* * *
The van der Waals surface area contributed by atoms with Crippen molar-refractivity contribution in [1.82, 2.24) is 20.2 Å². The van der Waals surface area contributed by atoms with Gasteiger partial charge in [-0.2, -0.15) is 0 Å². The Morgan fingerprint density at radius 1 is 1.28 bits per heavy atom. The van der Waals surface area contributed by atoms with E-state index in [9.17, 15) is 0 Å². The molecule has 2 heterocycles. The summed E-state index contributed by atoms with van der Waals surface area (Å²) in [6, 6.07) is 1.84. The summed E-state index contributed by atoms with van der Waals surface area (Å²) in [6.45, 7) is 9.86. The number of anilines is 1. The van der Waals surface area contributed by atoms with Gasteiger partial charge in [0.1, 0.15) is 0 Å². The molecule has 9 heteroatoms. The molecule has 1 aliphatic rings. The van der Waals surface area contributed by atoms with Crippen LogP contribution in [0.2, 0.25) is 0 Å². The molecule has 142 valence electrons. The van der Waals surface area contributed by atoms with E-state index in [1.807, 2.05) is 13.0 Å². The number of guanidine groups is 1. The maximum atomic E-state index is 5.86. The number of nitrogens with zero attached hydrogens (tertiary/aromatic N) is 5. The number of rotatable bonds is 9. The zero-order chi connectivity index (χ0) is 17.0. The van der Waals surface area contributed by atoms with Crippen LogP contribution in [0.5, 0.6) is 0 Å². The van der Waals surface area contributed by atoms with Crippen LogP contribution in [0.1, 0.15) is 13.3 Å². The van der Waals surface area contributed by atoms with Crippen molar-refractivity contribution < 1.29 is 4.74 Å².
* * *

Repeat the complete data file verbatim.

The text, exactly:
The van der Waals surface area contributed by atoms with Crippen molar-refractivity contribution in [1.82, 2.24) is 20.2 Å². The van der Waals surface area contributed by atoms with Gasteiger partial charge in [-0.2, -0.15) is 0 Å². The Morgan fingerprint density at radius 1 is 1.28 bits per heavy atom. The van der Waals surface area contributed by atoms with E-state index in [9.17, 15) is 0 Å². The molecule has 2 heterocycles. The summed E-state index contributed by atoms with van der Waals surface area (Å²) in [6, 6.07) is 1.84. The summed E-state index contributed by atoms with van der Waals surface area (Å²) in [6.45, 7) is 9.86. The number of anilines is 1. The van der Waals surface area contributed by atoms with Gasteiger partial charge in [0.1, 0.15) is 0 Å². The molecule has 9 heteroatoms. The molecule has 1 aliphatic rings. The van der Waals surface area contributed by atoms with Crippen LogP contribution in [0.2, 0.25) is 0 Å². The molecule has 142 valence electrons. The van der Waals surface area contributed by atoms with E-state index in [1.807, 2.05) is 13.0 Å². The number of guanidine groups is 1. The maximum atomic E-state index is 5.86. The number of nitrogens with zero attached hydrogens (tertiary/aromatic N) is 5. The number of rotatable bonds is 9. The zero-order chi connectivity index (χ0) is 17.0. The van der Waals surface area contributed by atoms with Crippen LogP contribution in [0.5, 0.6) is 0 Å². The van der Waals surface area contributed by atoms with Crippen LogP contribution in [0.1, 0.15) is 13.3 Å². The van der Waals surface area contributed by atoms with Crippen molar-refractivity contribution < 1.29 is 4.74 Å².